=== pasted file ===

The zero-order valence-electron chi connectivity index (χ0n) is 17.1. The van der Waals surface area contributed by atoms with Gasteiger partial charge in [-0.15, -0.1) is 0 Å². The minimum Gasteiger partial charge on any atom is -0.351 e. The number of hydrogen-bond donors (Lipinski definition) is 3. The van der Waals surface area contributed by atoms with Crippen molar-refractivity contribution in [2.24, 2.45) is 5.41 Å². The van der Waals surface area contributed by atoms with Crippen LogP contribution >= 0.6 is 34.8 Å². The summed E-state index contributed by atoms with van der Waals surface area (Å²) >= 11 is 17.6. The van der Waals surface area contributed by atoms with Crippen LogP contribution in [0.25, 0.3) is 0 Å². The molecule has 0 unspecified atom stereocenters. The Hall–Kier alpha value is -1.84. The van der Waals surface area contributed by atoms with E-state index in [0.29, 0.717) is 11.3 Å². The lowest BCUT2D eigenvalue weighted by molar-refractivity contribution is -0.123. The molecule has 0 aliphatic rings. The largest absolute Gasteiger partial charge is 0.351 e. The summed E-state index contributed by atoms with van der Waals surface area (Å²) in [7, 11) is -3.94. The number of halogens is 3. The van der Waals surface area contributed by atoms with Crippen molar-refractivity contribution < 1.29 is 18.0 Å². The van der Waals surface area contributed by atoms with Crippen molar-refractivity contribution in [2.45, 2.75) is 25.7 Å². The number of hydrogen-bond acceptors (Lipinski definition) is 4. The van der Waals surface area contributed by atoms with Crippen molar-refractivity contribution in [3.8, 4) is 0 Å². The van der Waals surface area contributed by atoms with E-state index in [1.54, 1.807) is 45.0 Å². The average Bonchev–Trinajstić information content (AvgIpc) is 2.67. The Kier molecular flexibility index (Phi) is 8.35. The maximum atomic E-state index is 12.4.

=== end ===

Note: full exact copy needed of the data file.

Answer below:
The zero-order valence-electron chi connectivity index (χ0n) is 17.1. The van der Waals surface area contributed by atoms with Gasteiger partial charge in [-0.15, -0.1) is 0 Å². The minimum Gasteiger partial charge on any atom is -0.351 e. The number of hydrogen-bond donors (Lipinski definition) is 3. The van der Waals surface area contributed by atoms with Crippen molar-refractivity contribution in [2.24, 2.45) is 5.41 Å². The van der Waals surface area contributed by atoms with Crippen LogP contribution >= 0.6 is 34.8 Å². The summed E-state index contributed by atoms with van der Waals surface area (Å²) >= 11 is 17.6. The van der Waals surface area contributed by atoms with Crippen LogP contribution in [0.25, 0.3) is 0 Å². The molecule has 0 unspecified atom stereocenters. The Hall–Kier alpha value is -1.84. The van der Waals surface area contributed by atoms with E-state index in [0.29, 0.717) is 11.3 Å². The lowest BCUT2D eigenvalue weighted by molar-refractivity contribution is -0.123. The molecule has 0 aliphatic rings. The largest absolute Gasteiger partial charge is 0.351 e. The summed E-state index contributed by atoms with van der Waals surface area (Å²) in [7, 11) is -3.94. The number of halogens is 3. The van der Waals surface area contributed by atoms with Crippen molar-refractivity contribution < 1.29 is 18.0 Å². The van der Waals surface area contributed by atoms with Crippen molar-refractivity contribution in [2.45, 2.75) is 25.7 Å². The number of hydrogen-bond acceptors (Lipinski definition) is 4. The van der Waals surface area contributed by atoms with Crippen molar-refractivity contribution in [3.8, 4) is 0 Å². The van der Waals surface area contributed by atoms with E-state index in [1.54, 1.807) is 45.0 Å². The average Bonchev–Trinajstić information content (AvgIpc) is 2.67. The Kier molecular flexibility index (Phi) is 8.35. The maximum atomic E-state index is 12.4.